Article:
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A federal judge has blocked Gov. Jared Polis from enforcing capacity and mask rules at two Colorado churches, ruling that the novel coronavirus restrictions were more onerous for houses of worship than for secular institutions.

U.S. District Court Judge Daniel D. Domenico issued a temporary restraining order and preliminary injunction on behalf of Denver Bible Church pastor Bob Enyart and pastor Joey Rhoads of the Community Baptist Church in Brighton, which had challenged in August the state’s Safer at Home public-health order.

“[T]he Constitution does not allow the State to tell a congregation how large it can be when comparable secular gatherings are not so limited, or to tell a congregation that its reason for wishing to remove facial coverings is less important than a restaurant’s or spa’s,” said Judge Domenico in his 44-page order.

As a result, “Plaintiffs have thus made a strong showing that they are likely to succeed on the merits of their as-applied free exercise claim,” he said.

Attorney Rebecca Messall, who represented the churches and their pastors on behalf of the Thomas More Society, praised the judge’s Oct. 15 order.

“The lawsuit calls both the federal government and Colorado leaders into account for their violations of the right to free exercise of religion, among other abuses of power, primarily resulting from Governor Jared Polis’ COVID-19 related Executive Orders,” she said in a statement.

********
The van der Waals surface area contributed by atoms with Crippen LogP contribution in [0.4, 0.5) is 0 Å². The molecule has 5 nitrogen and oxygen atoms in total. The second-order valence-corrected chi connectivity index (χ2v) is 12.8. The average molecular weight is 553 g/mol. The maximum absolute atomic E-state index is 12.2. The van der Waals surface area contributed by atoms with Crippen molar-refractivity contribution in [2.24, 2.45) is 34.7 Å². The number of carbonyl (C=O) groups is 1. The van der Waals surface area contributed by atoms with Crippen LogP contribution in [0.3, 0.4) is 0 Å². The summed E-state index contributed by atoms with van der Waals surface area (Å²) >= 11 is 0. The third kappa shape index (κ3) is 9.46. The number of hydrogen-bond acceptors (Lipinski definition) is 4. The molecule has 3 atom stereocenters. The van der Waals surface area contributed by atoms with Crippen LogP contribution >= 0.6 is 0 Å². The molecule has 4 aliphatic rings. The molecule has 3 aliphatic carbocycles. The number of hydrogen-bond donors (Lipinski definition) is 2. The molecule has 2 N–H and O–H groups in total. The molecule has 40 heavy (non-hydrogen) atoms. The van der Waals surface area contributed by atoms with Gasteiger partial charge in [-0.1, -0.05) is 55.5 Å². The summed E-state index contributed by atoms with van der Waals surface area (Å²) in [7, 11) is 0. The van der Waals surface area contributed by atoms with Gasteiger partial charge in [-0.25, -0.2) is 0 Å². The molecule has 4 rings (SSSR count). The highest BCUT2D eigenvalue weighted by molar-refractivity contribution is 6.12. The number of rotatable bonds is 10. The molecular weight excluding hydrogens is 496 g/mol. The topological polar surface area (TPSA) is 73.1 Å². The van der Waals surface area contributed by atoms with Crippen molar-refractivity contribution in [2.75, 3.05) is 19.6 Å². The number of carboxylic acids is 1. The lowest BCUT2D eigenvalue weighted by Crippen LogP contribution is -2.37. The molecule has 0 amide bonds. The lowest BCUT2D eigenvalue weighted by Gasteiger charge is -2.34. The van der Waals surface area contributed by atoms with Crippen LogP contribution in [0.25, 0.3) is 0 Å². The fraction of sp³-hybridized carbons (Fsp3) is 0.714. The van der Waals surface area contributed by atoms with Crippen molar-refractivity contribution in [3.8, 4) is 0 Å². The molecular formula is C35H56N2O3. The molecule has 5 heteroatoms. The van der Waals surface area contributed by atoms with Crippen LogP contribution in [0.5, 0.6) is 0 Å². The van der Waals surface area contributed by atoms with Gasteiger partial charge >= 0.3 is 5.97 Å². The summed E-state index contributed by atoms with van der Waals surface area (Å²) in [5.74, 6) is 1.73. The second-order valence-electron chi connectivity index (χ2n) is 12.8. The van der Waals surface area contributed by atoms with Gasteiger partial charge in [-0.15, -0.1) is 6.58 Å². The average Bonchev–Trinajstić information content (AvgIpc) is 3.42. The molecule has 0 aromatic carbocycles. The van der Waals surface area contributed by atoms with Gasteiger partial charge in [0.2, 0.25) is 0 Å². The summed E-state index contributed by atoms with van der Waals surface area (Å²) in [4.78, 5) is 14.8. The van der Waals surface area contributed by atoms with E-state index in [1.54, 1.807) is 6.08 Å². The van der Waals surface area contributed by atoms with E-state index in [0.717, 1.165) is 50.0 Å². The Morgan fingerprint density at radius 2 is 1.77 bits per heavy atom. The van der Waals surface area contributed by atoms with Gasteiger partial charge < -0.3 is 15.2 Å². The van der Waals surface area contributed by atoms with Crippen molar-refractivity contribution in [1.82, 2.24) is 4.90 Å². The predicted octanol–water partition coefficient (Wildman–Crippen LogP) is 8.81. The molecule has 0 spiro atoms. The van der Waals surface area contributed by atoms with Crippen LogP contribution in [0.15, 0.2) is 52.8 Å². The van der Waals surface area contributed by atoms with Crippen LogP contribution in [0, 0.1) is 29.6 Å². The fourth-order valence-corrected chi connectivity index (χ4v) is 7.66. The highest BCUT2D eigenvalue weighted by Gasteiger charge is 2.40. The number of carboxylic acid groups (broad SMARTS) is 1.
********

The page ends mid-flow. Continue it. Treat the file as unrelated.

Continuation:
Two Colorado churches are now protected from the state’s enforcement of capacity limits and #facemasks during #worship services after a federal judge’s order in a #lawsuit against federal and state officials for #religiousfreedom violations.

— @ThomasMoreSoc (@ThomasMoreSoc)

The governor’s Public Health Order 20-35 designated churches as “critical,” but in practice “treats them differently from other ‘critical’ businesses and activities,” said the judge’s decision.

The COVID-19 order created a three-level system for the pandemic, allowing churches to operate at 50% of posted occupancy capacity not to exceed 175 people at Level 1, and 25% capacity not to exceed 50 people at Level 3.

At the same time, the order allowed exemptions for many secular institutions, including meat-packing plants, K-12 schools, grocery stories and marijuana dispensaries, but not houses of worship.

“In other words, the JBS meat-packing plant in Greeley, the Amazon warehouses in Colorado Springs and Thornton, and your local Home Depot, Walmart, King Soopers, and marijuana shop are not under any additional occupancy limitation other than the six-foot distancing requirement,” said the ruling.

However, “Denver Bible Church and Community Baptist Church, by contrast, must comply with numerical occupancy caps, no matter how many people their sanctuaries might accommodate while maintaining six feet of distance between non-household members,” the judge said.

Judge Domenico rejected the argument that it was easier for churches to comply with the capacity restrictions than for other institutions.

“That may be true for many religious individuals and institutions, but it is not for Plaintiffs,” he said. “And with due respect for both the State and the Seventh Circuit, this court does not believe government officials in any branch have the power to tell churches and congregants what is necessary to feed their spiritual needs.”

Mr. Polis issued a statewide mask order on July 16 for those age 11 and older when in public indoor spaces. He extended it on Oct. 12 for 30 days.

The Washington Times has reached out to the attorney general’s office for comment.

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